During the last few weeks of school, our fourth and fifth graders have been busy building and coding in our Media Center. We have been using some our La No’ono’o Days to have our students experiment with coding and building. We recently purchased large LEGO bricks and had the students use their imaginations and creativity by designing and building different types of mazes. Their classmates then took our KES Dot and Dash robots and coded them to race through the mazes. During both activities, the students had to put both their knowledge of science and math together and work to create mazes that their classmates could program in 20-30 minutes. Although it was a challenge, the days were boisterous and full of wonderful collaborations. Way to go fourth grade!
Our fifth graders also had a great opportunity to learn from a team of South Korean students who recently visited our middle school campus as part of a international student exchange. The South Korean students discussed and demonstrated how they used scale coding and artificial intelligence to program and control Altino cars. Our students then had a chance to jump in and try it for themselves. With some assistance from the visiting students, they were able to do some basic tricks. They were so excited and engaged that they were even willing to give up their recess! Great job fifth graders!
On the winter La Noʻonoʻo days, I am testing out a new game format with my 4th graders. It is based on the idea of the Breakout Room which has been around for a long time. The basic premise is students are given a group challenge in the form of a locked box. In order to open the box, students work in teams, use their critical thinking skills and apply their knowledge of the content area to complete a series of puzzles. When they solve a puzzle, they have to figure out how to use answer to the puzzle to open one of the locks on the box. The box contains a variety of locks and in order to open it, the students must open all of the locks.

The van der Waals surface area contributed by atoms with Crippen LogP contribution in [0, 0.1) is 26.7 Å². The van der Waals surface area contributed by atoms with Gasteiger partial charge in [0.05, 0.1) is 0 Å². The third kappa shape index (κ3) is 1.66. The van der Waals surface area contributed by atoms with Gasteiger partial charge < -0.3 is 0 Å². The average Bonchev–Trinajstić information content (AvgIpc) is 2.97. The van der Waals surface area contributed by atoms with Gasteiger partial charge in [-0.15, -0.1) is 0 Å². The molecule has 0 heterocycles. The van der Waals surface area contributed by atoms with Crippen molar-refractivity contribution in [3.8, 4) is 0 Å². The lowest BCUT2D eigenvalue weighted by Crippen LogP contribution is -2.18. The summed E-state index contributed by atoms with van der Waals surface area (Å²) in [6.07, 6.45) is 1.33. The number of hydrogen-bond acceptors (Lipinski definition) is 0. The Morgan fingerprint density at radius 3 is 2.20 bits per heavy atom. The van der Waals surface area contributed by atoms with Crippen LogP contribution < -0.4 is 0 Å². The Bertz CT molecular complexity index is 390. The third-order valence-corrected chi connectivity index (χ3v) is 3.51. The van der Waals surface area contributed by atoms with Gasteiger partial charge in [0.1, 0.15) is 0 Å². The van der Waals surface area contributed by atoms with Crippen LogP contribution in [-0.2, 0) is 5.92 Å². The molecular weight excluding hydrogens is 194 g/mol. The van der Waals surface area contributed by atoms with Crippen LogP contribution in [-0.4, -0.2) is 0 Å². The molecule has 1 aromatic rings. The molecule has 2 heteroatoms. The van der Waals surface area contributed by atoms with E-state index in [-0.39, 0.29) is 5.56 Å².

Our first breakout game was entitled “Reindeer Games”. Students worked in teams of five to solve the five puzzles. While some of the puzzles were given out when the game started, others were strategically hidden around the room. The students had a blast and the first class to breakout was Room 18. Congratulations!
Fall Enrichment days arrived at KES in early October and here at the Hiʻilei Media Center, our 4th and 5th graders spent the time with us making new friends with books. Our library was transformed into a little bistro complete with red and white balloons, streamers, black tablecloths, rose filled vases and books – loads and loads of books. The tables were piled high with both traditional favorites as well as our new hotly requested titles – the latest installment of Harry Potter, Dork Diaries and Geronimo Stilton. A few weeks ago we received our order of new books and have been rushing to get them processed and into the hands of the students. Our Speed Dating Book Adventure was the perfect opportunty to do this.
After reviewing the criteria for selecting a great book, the music started and the students eagerly dived into the tables to make their choices. Using popular kids music as a timer, the students choose a book, read for 2-3 minutes then completed a quick evaluation of the book. At the end of the session, the students had gone through six rounds, examined lots of great books and wrote out a detailed recommendation for one of their books for other students to read. With nearly every student choosing to borrow a book, it was a great day for reading!
September 15 was International Dot Day! It is the day students, teachers and everyone who loves Peter Reynold’s book, The Dot, celebrate creativity, perseverance and courage. The book tells the story of Vashti, a young girl who is very frustrated because she doesn’t believe she can draw. But, with the encouragement of her teacher, she learns to make her mark, perseveres and becomes a great artist by simply using dots!
Here at the Hiiliei Media Center, our Dot Day adventure started bright and early with our morning classes and recess. Our students listened to the story on Tumblebooks, sang the Dot Day song written by Emily Arrow and then had a choice from two art activities. They could either create their own artistic mark using an augmented reality coloring page from Quivervision and watch it come alive using the free app on their iPads or they could decorate a Dot Day card with stickers, stamps and their own artistic style . Our older students designed their own 3D cards using the themes of I Mua, Lokomaikaʻi, Kulia and Hoʻomau.
As you can see, everyone involved had a blast – students and adults as well. By the end of the day, the students were teaching each other the Dot Day song and dance, could recite the story almost word for word and were proudly showing off their artistic creations. In fact, we all had so much fun we continued it well into September 16. After all, author Peter Reynolds always says, “Dot Day is on September 15ish”!